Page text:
In Social Media Recruiting & Social Media Discrimination I outlined some of the types of protected classes and discussed some real world possible scenarios regarding your company and social media discrimination. In EEOC & Workplace Discrimination, I outlined potential liabilities and government agencies that are learning about social media. Now in part three, I’ll be discussing disparate impact and disparate treatment in the workplace.
Disparate Impact & Disparate Treatment in the Workplace
Social media is a goldmine for government agencies looking to turn their departments into revenue generating machines. In 2010, OSHA added 100 additional field investigators focusing on enforcement and their sites set on lofty revenue goals of $559 million. In 2011, it is estimated the government agency will add an additional 25-50 compliance officers. I believe the same holds true for agencies like the EEOC. It is only a matter of time before they seize the income opportunity that social media and social media discrimination brings.
Stephanie says, “The use of social media in recruiting raises two potential areas for discrimination: disparate treatment and disparate impact. Disparate treatment is what we usually think of when discussing discrimination – it’s intentionally treating people differently because of gender, race, age, disability, etc.”
Disparate Treatment Discrimination
Disparate treatment is defined as when an individual of a protected group is shown to have been singled out and treated less favorably than others similarly situated on the basis of an impermissible criterion under Title VII. The issue is whether the employer’s actions were motivated by discriminatory intent. Discriminatory intent can either be shown by direct evidence, or through indirect or circumstantial evidence.
Disparate Impact Discrimination
Disparate impact is defined as when an employment practice may be considered discriminatory and illegal if they have a disproportionate “adverse impact” on members of a minority group. Under the doctrine, a violation of Title VII of the 1964 Civil Rights Act may be proven by showing that an employment practice or policy has a disproportionately adverse effect on members of the protected class as compared with non-members of the protected class.
So what does this mean for social media discrimination?
Social Media, Disparate Treatment & Disparate Impact
Stephanie (who commented on my earlier articles on social media discrimination) says, “Using social media in recruiting and hiring has the potential to create both disparate treatment and disparate impact. However, if a few simple steps are followed, social media can be used to recruit and hire individuals safely and effectively.”
When job applicants fill out employment applications, they are not supposed to be asked questions that might reveal what I call the Big 7 (age, sex, religion, disability, race/color, national origin, pregnancy and most recently added genetic information), however companies who use social media have access to this information. Rather quickly (as a recruiter) I can learn from a blog post or a Facebook profile about a candidate’s religious preferences and their age. This could be considered disparate treatment if and when I seek out protected information on social media sites for one candidate or employee but not for others.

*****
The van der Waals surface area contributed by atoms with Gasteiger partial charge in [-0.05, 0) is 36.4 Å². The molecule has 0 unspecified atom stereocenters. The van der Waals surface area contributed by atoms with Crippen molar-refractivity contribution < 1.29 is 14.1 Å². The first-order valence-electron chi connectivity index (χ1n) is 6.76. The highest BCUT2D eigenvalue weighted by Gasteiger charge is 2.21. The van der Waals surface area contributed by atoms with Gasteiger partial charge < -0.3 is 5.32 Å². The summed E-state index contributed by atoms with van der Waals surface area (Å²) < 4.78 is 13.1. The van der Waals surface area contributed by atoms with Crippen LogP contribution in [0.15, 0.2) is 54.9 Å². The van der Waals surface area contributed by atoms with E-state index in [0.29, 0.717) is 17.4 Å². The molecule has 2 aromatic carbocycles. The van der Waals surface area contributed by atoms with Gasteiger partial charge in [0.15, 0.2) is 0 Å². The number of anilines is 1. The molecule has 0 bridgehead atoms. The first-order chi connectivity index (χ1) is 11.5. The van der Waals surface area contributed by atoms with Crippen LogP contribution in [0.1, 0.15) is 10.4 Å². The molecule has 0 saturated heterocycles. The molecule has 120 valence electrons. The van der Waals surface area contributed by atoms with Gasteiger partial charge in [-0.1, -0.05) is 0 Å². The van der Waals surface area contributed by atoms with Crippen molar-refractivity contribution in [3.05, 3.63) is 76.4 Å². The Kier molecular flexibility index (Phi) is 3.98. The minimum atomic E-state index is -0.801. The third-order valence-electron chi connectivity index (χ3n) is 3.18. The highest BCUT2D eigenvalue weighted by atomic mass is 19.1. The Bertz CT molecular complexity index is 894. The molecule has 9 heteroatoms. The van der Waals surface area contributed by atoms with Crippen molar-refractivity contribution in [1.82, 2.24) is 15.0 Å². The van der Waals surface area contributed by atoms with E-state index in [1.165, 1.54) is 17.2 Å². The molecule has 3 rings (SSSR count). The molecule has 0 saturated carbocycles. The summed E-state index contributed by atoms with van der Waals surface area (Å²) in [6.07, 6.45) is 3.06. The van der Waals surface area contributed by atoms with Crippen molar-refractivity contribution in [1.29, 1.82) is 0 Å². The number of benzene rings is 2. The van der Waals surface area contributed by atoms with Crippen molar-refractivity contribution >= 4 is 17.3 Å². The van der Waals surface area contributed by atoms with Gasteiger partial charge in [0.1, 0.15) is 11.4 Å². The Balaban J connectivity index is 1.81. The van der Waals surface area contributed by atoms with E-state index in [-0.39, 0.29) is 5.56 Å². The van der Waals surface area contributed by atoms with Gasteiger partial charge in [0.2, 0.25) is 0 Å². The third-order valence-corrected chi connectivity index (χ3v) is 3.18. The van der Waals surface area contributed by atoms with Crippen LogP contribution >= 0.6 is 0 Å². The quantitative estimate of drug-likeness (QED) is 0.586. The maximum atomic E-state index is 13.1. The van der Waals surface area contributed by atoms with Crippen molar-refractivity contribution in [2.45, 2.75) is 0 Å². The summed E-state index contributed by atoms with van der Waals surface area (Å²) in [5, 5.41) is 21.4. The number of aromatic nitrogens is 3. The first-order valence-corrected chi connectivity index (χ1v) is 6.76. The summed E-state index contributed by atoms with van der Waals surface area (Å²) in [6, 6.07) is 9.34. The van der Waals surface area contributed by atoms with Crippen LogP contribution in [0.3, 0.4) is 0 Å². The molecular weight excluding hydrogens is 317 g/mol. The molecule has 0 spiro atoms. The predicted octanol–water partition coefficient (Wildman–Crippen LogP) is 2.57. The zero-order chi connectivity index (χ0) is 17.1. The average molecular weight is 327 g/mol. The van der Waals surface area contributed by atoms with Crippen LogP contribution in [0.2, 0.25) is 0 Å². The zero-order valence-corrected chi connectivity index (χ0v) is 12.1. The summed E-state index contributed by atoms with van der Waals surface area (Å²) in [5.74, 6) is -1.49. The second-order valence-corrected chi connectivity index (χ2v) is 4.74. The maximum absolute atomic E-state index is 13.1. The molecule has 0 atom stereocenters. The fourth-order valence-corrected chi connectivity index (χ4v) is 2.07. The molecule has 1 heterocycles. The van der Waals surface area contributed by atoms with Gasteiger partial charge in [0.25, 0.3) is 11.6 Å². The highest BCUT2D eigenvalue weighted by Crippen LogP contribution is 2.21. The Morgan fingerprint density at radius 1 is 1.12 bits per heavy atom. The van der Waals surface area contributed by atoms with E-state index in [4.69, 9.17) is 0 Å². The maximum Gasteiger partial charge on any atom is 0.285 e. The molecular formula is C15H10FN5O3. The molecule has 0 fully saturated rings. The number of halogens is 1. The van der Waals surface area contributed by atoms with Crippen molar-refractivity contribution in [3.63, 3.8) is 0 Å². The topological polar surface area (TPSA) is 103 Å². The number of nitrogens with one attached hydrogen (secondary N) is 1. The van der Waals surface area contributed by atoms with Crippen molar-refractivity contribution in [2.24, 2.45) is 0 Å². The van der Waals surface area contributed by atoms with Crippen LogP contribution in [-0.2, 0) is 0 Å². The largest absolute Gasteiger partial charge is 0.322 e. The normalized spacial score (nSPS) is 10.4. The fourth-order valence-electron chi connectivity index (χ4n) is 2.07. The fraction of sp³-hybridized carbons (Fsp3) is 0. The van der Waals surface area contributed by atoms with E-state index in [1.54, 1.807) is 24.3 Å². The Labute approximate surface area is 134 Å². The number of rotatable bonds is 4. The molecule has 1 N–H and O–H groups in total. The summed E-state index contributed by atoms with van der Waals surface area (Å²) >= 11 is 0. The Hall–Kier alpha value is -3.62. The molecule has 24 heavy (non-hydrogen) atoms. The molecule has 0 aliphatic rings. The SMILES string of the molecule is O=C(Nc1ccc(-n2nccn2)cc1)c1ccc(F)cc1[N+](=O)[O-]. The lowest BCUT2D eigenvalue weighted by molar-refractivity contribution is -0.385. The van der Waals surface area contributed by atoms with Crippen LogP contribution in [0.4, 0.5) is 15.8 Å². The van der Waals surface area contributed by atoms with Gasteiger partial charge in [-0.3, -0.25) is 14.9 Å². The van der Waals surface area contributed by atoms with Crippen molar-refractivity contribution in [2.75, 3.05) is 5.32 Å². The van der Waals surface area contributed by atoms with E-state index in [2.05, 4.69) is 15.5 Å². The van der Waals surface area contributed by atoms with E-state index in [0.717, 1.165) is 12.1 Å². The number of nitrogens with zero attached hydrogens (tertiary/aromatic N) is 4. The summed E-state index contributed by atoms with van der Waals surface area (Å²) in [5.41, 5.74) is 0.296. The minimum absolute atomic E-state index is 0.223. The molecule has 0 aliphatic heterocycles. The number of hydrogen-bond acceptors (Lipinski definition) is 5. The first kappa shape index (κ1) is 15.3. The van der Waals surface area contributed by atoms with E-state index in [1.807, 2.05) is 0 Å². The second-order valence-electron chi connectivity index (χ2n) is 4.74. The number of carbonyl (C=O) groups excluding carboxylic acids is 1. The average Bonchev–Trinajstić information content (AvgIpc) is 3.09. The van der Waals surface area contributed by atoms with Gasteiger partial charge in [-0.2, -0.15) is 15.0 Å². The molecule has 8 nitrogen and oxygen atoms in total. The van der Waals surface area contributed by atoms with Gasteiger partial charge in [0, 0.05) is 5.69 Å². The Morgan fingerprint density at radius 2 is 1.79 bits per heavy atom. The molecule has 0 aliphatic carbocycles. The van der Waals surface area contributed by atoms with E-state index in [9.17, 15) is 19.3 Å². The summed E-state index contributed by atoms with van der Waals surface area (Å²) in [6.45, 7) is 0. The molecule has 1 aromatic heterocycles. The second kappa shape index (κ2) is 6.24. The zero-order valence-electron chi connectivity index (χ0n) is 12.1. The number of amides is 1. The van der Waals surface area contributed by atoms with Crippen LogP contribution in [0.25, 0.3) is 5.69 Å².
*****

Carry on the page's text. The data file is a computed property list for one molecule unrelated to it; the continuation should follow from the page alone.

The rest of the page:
A disparate impact is a concern if recruiters and companies exclusively use social media to source and search for candidates. For example, if a recruiter relies solely on Twitter to advertise job openings, they are reaching a predominantly Caucasian audience. Quantcast’s most recent data tells us that Twitter is comprised of 69% Caucasian, 16% African American, 3 % Asian, and 11% Hispanic. This audience is also an audience with a large percentage under 40 years of age. Thirty-eight percent of Twitter’s users are between the ages of 34-50 +.
Since over two thirds of Twitter users are engaging using mobile devices, companies could possibly being singling out others as well. Edision Research conducted a very thorough Twitter in America Study in 2010. Those candidate pools without access to smart phones and mobile devices who quite possibly could be minorities would be excluded for further job opportunities if relying to advertise openings and source candidates on a single platform.
How to Avoid These Situations of Adverse Impact
The key is through clear communication to your recruiting and human resource teams while having a solid process in place. Companies must continue to advertise openings in a variety of ways to reach the widest audience without causing discrimination. Job boards, newspapers, magazines, and career fairs should continue to be leveraged in addition to social media to reach an audience representative of the community in where the position is located.
Check out Part 4 of the Social Media Discrimination Series. Be sure to leave a comment below. I’m always listening.